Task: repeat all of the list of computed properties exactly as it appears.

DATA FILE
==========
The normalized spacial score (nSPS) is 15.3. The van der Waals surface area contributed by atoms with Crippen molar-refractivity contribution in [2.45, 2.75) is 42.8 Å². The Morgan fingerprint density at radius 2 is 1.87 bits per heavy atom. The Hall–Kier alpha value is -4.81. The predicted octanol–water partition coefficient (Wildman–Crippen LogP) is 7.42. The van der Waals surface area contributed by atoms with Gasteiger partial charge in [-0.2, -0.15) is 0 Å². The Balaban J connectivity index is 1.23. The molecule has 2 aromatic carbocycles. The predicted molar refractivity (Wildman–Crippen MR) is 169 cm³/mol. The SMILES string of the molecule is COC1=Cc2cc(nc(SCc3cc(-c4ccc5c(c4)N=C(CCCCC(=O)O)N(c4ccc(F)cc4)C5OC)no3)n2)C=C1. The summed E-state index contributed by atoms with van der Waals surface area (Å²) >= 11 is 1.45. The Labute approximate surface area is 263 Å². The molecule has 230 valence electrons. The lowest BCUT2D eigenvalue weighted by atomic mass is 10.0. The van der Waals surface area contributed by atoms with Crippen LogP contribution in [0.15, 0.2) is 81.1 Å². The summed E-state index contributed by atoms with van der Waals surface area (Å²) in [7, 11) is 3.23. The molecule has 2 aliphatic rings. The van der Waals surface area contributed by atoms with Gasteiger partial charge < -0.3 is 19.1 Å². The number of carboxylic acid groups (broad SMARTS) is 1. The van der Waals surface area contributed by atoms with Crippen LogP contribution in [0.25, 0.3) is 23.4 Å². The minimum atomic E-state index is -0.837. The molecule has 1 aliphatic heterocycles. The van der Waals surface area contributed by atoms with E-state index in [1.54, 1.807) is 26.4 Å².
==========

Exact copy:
The normalized spacial score (nSPS) is 15.3. The van der Waals surface area contributed by atoms with Crippen molar-refractivity contribution in [2.45, 2.75) is 42.8 Å². The Morgan fingerprint density at radius 2 is 1.87 bits per heavy atom. The Hall–Kier alpha value is -4.81. The predicted octanol–water partition coefficient (Wildman–Crippen LogP) is 7.42. The van der Waals surface area contributed by atoms with Gasteiger partial charge in [-0.2, -0.15) is 0 Å². The Balaban J connectivity index is 1.23. The molecule has 2 aromatic carbocycles. The predicted molar refractivity (Wildman–Crippen MR) is 169 cm³/mol. The SMILES string of the molecule is COC1=Cc2cc(nc(SCc3cc(-c4ccc5c(c4)N=C(CCCCC(=O)O)N(c4ccc(F)cc4)C5OC)no3)n2)C=C1. The summed E-state index contributed by atoms with van der Waals surface area (Å²) >= 11 is 1.45. The Labute approximate surface area is 263 Å². The molecule has 230 valence electrons. The lowest BCUT2D eigenvalue weighted by atomic mass is 10.0. The van der Waals surface area contributed by atoms with Crippen LogP contribution in [0.15, 0.2) is 81.1 Å². The summed E-state index contributed by atoms with van der Waals surface area (Å²) in [7, 11) is 3.23. The molecule has 2 aliphatic rings. The van der Waals surface area contributed by atoms with Gasteiger partial charge < -0.3 is 19.1 Å². The number of carboxylic acid groups (broad SMARTS) is 1. The van der Waals surface area contributed by atoms with Crippen LogP contribution in [0.25, 0.3) is 23.4 Å². The minimum atomic E-state index is -0.837. The molecule has 1 aliphatic heterocycles. The van der Waals surface area contributed by atoms with E-state index in [1.54, 1.807) is 26.4 Å².